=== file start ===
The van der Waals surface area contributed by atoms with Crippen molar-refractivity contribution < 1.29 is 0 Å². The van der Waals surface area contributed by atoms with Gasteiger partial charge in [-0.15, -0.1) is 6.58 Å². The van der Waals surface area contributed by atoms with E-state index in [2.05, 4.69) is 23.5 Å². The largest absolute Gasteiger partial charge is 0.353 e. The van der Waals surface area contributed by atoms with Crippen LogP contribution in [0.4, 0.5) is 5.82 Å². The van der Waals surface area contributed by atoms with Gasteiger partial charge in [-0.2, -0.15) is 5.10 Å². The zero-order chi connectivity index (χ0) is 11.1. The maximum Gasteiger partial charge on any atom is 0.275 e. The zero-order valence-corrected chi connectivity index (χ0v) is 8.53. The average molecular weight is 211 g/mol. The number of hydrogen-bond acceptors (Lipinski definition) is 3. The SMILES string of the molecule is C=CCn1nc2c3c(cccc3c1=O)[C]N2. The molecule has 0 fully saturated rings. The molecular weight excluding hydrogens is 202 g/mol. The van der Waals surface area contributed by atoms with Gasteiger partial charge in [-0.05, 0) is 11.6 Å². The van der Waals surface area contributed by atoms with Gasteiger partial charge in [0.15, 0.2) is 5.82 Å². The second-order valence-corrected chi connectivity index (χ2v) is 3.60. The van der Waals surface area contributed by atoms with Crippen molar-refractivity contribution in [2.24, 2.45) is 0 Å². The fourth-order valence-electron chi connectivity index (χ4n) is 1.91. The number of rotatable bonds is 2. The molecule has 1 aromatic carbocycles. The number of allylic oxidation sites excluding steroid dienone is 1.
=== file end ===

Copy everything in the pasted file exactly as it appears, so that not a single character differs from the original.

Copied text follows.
The van der Waals surface area contributed by atoms with Crippen molar-refractivity contribution < 1.29 is 0 Å². The van der Waals surface area contributed by atoms with Gasteiger partial charge in [-0.15, -0.1) is 6.58 Å². The van der Waals surface area contributed by atoms with E-state index in [2.05, 4.69) is 23.5 Å². The largest absolute Gasteiger partial charge is 0.353 e. The van der Waals surface area contributed by atoms with Crippen LogP contribution in [0.4, 0.5) is 5.82 Å². The van der Waals surface area contributed by atoms with Gasteiger partial charge in [-0.2, -0.15) is 5.10 Å². The zero-order chi connectivity index (χ0) is 11.1. The maximum Gasteiger partial charge on any atom is 0.275 e. The zero-order valence-corrected chi connectivity index (χ0v) is 8.53. The average molecular weight is 211 g/mol. The number of hydrogen-bond acceptors (Lipinski definition) is 3. The SMILES string of the molecule is C=CCn1nc2c3c(cccc3c1=O)[C]N2. The molecule has 0 fully saturated rings. The molecular weight excluding hydrogens is 202 g/mol. The van der Waals surface area contributed by atoms with Gasteiger partial charge in [-0.05, 0) is 11.6 Å². The van der Waals surface area contributed by atoms with Gasteiger partial charge in [0.15, 0.2) is 5.82 Å². The second-order valence-corrected chi connectivity index (χ2v) is 3.60. The van der Waals surface area contributed by atoms with Crippen molar-refractivity contribution in [2.24, 2.45) is 0 Å². The fourth-order valence-electron chi connectivity index (χ4n) is 1.91. The number of rotatable bonds is 2. The molecule has 1 aromatic carbocycles. The number of allylic oxidation sites excluding steroid dienone is 1.